I’ve got good news and bad news. If you want to lose weight and keep it off without dieting, you have to be willing to experience some discomfort.
Discomfort! Who wants that? What’s the good news?
If you’re reading this, there is a good chance the reason you overeat is to avoid discomfort. You are gaining weight to avoid being uncomfortable. Hmmm.
So what’s the good news?
You’re already uncomfortable anyway, so why not direct your discomfort away from emotional eating and into changing your habits and losing weight?
Have I totally confused you?
If you’re eating to avoid discomfort, that means it is already there in your life. Using food does not get rid of whatever is causing you distress. It just distracts you from it. Very temporarily. And it increases your waistline. Which causes more discomfort, both physical and emotional.
By choosing to eat instead of looking at what is causing your discomfort, you can’t fix it. You eat instead of wondering something like this: “I feel really unsatisfied in my job because the work doesn’t use my talents and it isn’t interesting to me. What can I do to find a job where I’ll be happy?” You just stick with the status quo of doing your lousy job each day, being uncomfortable about it and eating to feel better. It’s a discomfort hamster wheel.
Avoiding your discomfort by overeating causes more discomfort. It causes you to gain weight, not fit into your clothes, increases your risk of several deadly illnesses, and a host of other things you don’t like about being overweight.
Do you see how you’re already pretty darned uncomfortable?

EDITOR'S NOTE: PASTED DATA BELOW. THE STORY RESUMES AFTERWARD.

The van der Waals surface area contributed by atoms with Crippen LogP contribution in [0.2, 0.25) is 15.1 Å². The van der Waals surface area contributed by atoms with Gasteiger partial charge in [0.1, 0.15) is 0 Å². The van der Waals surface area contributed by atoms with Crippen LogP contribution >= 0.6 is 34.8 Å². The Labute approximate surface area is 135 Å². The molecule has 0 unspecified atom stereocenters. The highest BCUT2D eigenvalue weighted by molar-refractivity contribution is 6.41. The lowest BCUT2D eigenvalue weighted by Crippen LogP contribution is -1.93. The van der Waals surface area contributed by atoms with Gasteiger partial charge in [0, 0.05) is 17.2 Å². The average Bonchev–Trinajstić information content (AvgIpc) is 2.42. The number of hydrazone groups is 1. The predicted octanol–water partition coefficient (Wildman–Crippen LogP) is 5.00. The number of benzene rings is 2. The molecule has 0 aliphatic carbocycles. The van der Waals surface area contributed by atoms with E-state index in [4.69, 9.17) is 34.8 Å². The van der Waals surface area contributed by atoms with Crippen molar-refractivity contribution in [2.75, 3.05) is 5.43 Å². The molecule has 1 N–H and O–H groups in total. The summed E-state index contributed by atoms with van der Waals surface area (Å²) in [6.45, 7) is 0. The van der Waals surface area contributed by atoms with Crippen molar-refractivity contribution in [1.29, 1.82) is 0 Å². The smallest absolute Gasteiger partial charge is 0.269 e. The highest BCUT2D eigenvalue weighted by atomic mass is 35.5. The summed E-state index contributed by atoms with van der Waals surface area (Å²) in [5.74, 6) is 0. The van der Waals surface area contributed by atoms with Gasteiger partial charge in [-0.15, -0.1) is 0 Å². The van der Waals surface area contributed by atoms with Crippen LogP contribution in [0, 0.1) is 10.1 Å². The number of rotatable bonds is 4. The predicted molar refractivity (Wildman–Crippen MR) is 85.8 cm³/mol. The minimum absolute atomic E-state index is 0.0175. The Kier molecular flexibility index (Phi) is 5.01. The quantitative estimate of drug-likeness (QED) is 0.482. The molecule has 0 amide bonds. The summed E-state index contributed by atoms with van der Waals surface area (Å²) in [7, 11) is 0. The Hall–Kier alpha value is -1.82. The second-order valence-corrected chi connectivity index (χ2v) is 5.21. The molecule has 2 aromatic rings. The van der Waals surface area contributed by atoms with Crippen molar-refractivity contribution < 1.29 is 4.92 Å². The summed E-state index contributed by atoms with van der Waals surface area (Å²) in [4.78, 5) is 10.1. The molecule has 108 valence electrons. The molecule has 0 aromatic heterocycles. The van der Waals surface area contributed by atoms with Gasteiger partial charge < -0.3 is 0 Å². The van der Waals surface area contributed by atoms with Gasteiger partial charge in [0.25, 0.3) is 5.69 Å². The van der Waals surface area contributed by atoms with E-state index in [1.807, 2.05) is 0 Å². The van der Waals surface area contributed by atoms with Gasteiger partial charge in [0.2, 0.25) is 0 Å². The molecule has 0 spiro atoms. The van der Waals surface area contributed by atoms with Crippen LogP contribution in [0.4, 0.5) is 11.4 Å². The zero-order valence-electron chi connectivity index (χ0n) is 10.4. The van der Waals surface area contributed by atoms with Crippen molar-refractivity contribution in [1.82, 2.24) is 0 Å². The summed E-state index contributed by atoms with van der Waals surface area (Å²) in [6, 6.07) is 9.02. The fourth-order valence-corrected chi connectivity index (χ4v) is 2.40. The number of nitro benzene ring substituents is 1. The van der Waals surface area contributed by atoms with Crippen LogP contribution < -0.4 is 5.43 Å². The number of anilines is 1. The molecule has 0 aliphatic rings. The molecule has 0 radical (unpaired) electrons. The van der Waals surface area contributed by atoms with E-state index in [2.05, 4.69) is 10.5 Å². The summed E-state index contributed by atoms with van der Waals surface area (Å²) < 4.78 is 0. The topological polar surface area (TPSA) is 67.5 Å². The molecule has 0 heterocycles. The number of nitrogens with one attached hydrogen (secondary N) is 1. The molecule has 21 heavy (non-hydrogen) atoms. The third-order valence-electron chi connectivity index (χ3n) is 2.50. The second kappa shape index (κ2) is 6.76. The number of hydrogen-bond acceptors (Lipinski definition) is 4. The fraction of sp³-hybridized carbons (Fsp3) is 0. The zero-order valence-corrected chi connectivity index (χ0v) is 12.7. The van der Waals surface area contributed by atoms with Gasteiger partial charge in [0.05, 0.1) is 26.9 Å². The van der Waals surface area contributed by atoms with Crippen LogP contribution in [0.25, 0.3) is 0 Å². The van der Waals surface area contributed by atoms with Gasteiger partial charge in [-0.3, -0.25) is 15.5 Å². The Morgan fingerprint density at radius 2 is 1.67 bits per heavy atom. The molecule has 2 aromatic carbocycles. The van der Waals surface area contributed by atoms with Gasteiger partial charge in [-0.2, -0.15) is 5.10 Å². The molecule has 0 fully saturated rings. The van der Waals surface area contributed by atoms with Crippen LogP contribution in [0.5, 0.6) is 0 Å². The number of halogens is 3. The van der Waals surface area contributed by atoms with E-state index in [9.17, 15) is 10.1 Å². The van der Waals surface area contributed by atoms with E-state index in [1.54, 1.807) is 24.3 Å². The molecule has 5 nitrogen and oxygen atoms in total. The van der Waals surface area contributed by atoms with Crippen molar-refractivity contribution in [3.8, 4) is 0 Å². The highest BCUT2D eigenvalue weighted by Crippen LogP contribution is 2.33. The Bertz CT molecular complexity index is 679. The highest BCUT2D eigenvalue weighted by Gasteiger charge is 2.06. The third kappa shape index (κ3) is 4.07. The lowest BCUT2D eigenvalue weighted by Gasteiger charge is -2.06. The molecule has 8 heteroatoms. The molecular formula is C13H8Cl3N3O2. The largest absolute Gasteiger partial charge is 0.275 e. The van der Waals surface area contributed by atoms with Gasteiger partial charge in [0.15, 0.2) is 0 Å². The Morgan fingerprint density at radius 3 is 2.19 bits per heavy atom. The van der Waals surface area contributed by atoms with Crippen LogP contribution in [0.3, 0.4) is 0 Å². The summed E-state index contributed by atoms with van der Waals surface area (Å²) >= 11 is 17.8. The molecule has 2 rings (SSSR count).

What if you switched this discomfort for the kind that comes from making real changes in your life that will ultimately make you healthier and less uncomfortable?
You see, losing weight is about change. It’s about doing things differently. Change takes effort and that requires some discomfort, especially when it comes to changing a habit you’ve had for a long time. Like using food as your drug of choice. You’re bored, you reach for food. You’re stressed, you reach for food. You’re tired when you come home from work, you reach for food. You don’t even think about it. Are you hungry? Who cares! You just eat.
Those uncomfortable feelings will always be there, but if you keep eating to avoid dealing with those emotions, you will always struggle with your weight. Even if you manage to lose a few pounds or more, it won’t stay off because you haven’t solved what is causing your weight problem in the first place.
And that is emotional eating. It is a habit.
But you have options. You don’t always have to respond to unpleasant emotions by eating. You can choose the discomfort of feeling your genuine emotions over the discomfort of being overweight. If you’re willing to feel temporarily uncomfortable by experiencing that you’re tired or bored or stressed, and make a choice not to eat, those emotions will pass.
And you will be rewarded with the joy of losing weight and having a healthier body.
Then there’s that added bonus of dealing with your discomfort by actually doing something about what is causing it. You get to see what is really going on in your life and learn to deal with it in a productive way.
Eating is a very unproductive way of dealing with our problems.
I challenge you to be willing to feel the discomfort of your emotions without eating when you aren’t hungry. Let the feelings move through you and dissipate without eating. I promise you’ll feel lighter, both physically and mentally.
If you’re ready to make this change, click here to get your own free copy of my 8 Secrets for Permanent Weight Loss Guide.
Or I would love to work with you one-to-one to help you do this and hold your hand along the way. I can help you look at the thoughts behind your choice to eat for comfort and help you make better choices. For more information about how that works, click here.
Such great advice about emotional eating. I think it’s a major cause of weight gain. You can be eating nutritious food and be exercising but the cortisol build up from stress makes it impossible to lose.